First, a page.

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Technologies Review | April 28, 2017

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When To Upgrade To Windows 8: Move Your Business To A New OS

With Microsoft releasing the Consumer Preview of Windows 8, there’s a lot of excitement about the new operating system. If you’re considering upgrading to the new operating system at launch—which many experts believe will be released sometime in late October—you’ll want to consider the pros and cons of making the change. Here, we’ll provide you with some info to help you make your decision.

 

System Requirements

First, you’ll need to make sure that any system you have in the office will be capable enough to handle Windows 8. Though unofficial for the final version, Microsoft has released hardware recommendations for the Windows 8 Consumer Preview, and we believe most any system purchased within the past two years should easily meet the standards. Note that if you’re

budgeting for new PCs around the end of the year, it’s likely that you’ll be able to choose between Windows 7 and Windows 8 operating systems.

 

Software & Hardware Compatibility

Before you upgrade, you’ll want to double-check that all of your critical business software, such as your accounting and productivity applications, will be compatible with Windows 8 when it’s released. If not, you may need to keep Windows 7 (or set up a dual-boot configuration) on a few PCs around the office. In terms of hardware, components that require drivers (such as graphics cards and network adapters) must also offer support for Windows 8.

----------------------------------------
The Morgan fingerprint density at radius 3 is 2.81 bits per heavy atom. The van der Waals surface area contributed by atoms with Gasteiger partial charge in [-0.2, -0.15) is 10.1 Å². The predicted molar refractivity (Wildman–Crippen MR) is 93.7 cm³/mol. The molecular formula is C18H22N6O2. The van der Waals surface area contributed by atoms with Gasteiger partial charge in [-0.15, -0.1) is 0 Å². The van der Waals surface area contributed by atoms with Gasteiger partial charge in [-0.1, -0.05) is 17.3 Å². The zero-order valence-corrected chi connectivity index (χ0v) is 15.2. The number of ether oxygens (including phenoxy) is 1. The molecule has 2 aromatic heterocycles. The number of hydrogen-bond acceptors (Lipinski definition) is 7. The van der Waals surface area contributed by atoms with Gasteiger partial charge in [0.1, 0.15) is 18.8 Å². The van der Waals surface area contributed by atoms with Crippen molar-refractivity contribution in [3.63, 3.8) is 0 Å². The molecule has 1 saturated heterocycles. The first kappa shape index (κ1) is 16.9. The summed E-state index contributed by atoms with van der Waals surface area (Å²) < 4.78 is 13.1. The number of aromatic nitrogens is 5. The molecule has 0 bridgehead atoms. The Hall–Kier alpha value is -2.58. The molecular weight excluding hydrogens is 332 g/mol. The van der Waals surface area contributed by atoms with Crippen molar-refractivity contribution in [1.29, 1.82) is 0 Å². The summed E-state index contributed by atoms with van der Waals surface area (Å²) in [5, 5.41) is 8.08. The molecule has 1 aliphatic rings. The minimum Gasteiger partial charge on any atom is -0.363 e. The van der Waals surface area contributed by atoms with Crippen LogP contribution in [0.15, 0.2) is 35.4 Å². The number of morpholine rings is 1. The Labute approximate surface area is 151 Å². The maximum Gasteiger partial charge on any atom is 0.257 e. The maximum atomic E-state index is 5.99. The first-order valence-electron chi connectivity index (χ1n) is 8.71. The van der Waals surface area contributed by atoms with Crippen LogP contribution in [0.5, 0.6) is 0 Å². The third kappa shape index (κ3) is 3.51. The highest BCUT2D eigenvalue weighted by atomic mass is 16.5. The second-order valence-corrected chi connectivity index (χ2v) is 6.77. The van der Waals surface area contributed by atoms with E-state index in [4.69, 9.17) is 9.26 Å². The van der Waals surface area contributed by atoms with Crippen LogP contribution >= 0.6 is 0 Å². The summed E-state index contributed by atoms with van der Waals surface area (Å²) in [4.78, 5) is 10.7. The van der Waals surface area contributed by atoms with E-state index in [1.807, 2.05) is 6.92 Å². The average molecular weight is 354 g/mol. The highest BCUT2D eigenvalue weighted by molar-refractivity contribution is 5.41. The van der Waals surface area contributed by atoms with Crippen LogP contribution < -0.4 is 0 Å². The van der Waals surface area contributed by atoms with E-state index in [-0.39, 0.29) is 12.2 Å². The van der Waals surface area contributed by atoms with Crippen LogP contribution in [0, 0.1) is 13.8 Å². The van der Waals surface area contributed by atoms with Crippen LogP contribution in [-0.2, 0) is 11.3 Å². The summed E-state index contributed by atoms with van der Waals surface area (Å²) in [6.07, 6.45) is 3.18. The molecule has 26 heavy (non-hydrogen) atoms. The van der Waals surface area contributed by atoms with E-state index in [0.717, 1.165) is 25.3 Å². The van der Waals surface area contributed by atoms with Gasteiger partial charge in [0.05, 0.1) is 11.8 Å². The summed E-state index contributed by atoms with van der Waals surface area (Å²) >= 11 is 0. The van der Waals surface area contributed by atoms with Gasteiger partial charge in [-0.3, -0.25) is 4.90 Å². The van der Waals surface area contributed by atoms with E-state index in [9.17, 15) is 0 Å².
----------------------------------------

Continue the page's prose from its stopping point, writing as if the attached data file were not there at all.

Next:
Windows 8 Business Features

Thus far, we’ve covered some cons you may face, but Microsoft has built-in a number of features that may make the Windows 8 upgrade ideal for your business. For example, the Metro interface, which is composed of tiles that update with information about your applications, is more intuitive to use because it’s designed to be used with a touch-screen. As such, it should be easier for employees to learn the new operating system than it was in the past. Another helpful feature is Windows To Go, which allows you to create a custom Windows 8 deployment with all of the applications and settings an employee would normally use. Windows To Go can be installed on a flash drive, so you can quickly and conveniently install the same apps and settings onto multiple computers.

 

Meant For Mobile

Microsoft is designing Windows 8 so that it can also work on today’s mobile devices, including tablets and smartphones. If Windows 8 offers compatibility for your applications across your work PCs, tablets, and smartphones, it will be easy for mobile employees to work with all types of files on the road. No longer will they need to download and use separate apps to handle each type of file they’ll need access to on their mobile devices.

 

In Conclusion

You may consider testing out the Windows 8 Consumer Preview or Release Preview on a work system to see how you like it. If Microsoft’s Compatibility Report indicates that all hardware and software will be supported, install it on a few computers and see if employees are gaining a benefit from the new features. If so, go ahead and roll out Windows 8 to the rest of your workforce.

 

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